Economic Growth and the Environment

Panayotour, T. (2003). Economic Growth and the Environment. Economic Survey of Europe, 2, 45-72.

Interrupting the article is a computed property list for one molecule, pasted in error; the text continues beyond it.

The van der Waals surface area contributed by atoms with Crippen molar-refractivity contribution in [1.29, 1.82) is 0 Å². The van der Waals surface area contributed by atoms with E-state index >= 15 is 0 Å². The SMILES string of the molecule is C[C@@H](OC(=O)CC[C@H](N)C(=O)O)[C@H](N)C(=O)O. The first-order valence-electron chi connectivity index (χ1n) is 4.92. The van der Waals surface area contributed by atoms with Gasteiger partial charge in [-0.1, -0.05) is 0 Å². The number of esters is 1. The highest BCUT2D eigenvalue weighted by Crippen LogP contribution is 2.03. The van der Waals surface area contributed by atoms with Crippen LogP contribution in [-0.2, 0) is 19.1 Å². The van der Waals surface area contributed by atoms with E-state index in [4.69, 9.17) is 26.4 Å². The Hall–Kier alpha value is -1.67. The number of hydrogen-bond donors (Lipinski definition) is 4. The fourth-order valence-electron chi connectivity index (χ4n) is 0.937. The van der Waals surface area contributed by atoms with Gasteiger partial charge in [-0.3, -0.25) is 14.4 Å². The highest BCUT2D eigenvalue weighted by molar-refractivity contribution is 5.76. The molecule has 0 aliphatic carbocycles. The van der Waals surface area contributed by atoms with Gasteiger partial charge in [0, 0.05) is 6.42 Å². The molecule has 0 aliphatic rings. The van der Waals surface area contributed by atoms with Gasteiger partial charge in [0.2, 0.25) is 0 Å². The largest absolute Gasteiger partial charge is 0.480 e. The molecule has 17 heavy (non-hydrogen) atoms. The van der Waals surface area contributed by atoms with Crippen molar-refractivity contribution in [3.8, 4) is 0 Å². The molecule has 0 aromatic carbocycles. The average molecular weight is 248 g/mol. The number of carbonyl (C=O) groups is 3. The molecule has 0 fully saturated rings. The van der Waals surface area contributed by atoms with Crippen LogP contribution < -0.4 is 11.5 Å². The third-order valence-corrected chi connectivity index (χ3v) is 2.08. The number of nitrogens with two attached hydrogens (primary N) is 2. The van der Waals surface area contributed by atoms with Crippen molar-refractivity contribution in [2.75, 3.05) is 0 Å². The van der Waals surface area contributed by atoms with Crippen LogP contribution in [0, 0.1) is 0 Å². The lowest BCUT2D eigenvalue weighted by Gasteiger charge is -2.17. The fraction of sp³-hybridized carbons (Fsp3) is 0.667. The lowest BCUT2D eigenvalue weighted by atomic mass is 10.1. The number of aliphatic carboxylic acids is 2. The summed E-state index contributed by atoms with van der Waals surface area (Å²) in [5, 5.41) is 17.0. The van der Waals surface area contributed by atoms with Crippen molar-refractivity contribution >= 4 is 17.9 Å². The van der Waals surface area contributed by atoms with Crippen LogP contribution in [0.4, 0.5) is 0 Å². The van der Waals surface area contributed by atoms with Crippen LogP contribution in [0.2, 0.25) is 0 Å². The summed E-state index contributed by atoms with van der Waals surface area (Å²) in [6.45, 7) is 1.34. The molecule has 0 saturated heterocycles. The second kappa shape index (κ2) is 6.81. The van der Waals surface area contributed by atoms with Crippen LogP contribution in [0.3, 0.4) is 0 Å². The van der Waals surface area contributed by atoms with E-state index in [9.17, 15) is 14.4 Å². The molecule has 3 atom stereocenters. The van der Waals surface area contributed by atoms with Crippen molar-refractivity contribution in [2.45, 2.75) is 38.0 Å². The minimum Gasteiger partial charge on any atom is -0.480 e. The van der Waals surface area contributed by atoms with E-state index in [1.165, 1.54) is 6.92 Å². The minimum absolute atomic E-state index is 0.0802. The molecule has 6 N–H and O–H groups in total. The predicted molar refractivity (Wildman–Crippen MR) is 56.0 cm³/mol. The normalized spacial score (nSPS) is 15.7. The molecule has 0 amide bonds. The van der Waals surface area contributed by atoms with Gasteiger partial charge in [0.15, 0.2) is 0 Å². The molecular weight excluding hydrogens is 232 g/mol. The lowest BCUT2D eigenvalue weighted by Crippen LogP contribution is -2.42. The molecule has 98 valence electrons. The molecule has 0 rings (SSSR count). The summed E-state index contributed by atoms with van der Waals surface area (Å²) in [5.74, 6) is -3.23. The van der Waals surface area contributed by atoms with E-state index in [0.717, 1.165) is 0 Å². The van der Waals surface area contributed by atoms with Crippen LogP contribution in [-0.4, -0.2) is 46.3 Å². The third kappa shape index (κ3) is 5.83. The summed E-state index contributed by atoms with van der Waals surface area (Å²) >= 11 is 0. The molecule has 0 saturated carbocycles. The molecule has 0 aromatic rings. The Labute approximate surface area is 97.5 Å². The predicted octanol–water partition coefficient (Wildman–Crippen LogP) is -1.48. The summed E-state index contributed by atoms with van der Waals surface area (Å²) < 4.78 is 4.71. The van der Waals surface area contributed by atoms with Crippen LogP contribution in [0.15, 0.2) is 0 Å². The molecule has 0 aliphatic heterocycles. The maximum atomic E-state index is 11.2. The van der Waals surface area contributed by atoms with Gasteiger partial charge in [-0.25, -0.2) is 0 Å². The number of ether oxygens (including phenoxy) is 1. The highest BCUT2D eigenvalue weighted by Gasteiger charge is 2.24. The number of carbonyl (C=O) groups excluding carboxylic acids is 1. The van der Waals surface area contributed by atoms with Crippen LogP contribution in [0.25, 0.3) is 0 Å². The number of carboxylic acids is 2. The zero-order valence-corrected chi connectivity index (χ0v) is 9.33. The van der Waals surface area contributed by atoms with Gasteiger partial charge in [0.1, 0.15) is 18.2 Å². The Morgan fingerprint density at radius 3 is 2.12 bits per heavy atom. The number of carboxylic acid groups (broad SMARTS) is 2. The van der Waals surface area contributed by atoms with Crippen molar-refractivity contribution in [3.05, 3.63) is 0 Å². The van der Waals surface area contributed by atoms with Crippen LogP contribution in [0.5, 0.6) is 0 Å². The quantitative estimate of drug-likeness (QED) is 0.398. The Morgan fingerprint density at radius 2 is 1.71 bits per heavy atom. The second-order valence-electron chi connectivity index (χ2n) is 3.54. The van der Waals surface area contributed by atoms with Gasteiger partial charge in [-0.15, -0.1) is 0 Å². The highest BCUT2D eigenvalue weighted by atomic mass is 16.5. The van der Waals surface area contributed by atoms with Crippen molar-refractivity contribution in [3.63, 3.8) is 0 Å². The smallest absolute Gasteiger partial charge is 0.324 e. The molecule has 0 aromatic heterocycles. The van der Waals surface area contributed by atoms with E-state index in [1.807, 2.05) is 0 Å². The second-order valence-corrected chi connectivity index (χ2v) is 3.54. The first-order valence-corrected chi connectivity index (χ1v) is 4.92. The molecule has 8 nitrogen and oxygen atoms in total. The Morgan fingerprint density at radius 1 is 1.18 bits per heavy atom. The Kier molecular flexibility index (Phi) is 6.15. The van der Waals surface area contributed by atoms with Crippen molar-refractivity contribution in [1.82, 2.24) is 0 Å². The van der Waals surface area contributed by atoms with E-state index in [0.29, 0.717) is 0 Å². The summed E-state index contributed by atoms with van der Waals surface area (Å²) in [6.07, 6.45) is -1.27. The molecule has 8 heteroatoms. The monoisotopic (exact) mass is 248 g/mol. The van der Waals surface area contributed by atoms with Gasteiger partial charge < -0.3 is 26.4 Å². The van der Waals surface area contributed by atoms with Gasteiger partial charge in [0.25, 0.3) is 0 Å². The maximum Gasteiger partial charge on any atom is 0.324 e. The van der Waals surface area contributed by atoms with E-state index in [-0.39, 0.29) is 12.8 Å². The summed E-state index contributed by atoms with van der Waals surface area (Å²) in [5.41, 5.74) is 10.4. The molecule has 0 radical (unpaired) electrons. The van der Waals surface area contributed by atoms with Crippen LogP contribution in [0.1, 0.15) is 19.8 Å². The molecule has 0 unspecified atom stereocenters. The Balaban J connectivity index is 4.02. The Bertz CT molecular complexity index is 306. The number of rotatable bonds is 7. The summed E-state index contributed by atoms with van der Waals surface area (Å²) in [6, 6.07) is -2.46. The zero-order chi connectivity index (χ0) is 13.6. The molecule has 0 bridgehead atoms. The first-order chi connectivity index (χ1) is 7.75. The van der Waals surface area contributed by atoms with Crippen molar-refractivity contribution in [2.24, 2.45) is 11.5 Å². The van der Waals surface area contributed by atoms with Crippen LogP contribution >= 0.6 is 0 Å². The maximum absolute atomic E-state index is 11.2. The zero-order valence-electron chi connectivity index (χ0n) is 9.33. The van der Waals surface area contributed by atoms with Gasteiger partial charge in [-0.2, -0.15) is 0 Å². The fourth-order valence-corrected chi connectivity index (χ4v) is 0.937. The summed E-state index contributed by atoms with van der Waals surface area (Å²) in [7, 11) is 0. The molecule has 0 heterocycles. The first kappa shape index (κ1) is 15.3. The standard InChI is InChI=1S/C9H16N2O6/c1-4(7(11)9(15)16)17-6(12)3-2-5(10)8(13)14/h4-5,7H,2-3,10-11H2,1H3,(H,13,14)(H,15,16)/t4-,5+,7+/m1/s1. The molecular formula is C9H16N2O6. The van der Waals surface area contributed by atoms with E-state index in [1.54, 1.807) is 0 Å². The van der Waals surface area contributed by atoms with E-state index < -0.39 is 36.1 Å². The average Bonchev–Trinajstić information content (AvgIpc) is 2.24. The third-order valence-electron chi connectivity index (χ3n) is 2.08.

In this piece Theodore Panayotou asks “Will the world be able to sustain economic growth indefinitely without running into resource constraints or despoiling the environment beyond repair?” (2003, 312). Some argue that economic growth is the quickest way to improve the environment. If people are making more income then there will be a higher demand for food which will lead to more efforts in improving the quality of environmental conservation. Others however, think that the conservation of the environment is not dependent on the development of a country. Panayotou introduces the Environmental Kuznets Curve which is an inverted U relationship between environmental degradation and economic growth. To begin, as development increases then so does environmental degradation and depletion of natural resources. However, at a certain point, once the economic growth continues then successfully conserving the environment becomes a higher priority to the local people. This implies that development initially causes environmental degradation but if a community waits it out and continues to develop eventually, it will turn around and their environment will be even better than before. However, there is always the possibility that the damage done to the environment will be too much for the area to rectify. It is a common belief of the western world that development and economic stability is the best way to improve the environment. This was the misconception in the Lesotho case. However, it is more important to consider the locals and their environment first before assuming that development projects are the best solution. If one goes straight to development projects and they do not succeed (because they haven’t considered the local environment and people) then there is even more damage done to the environment than before.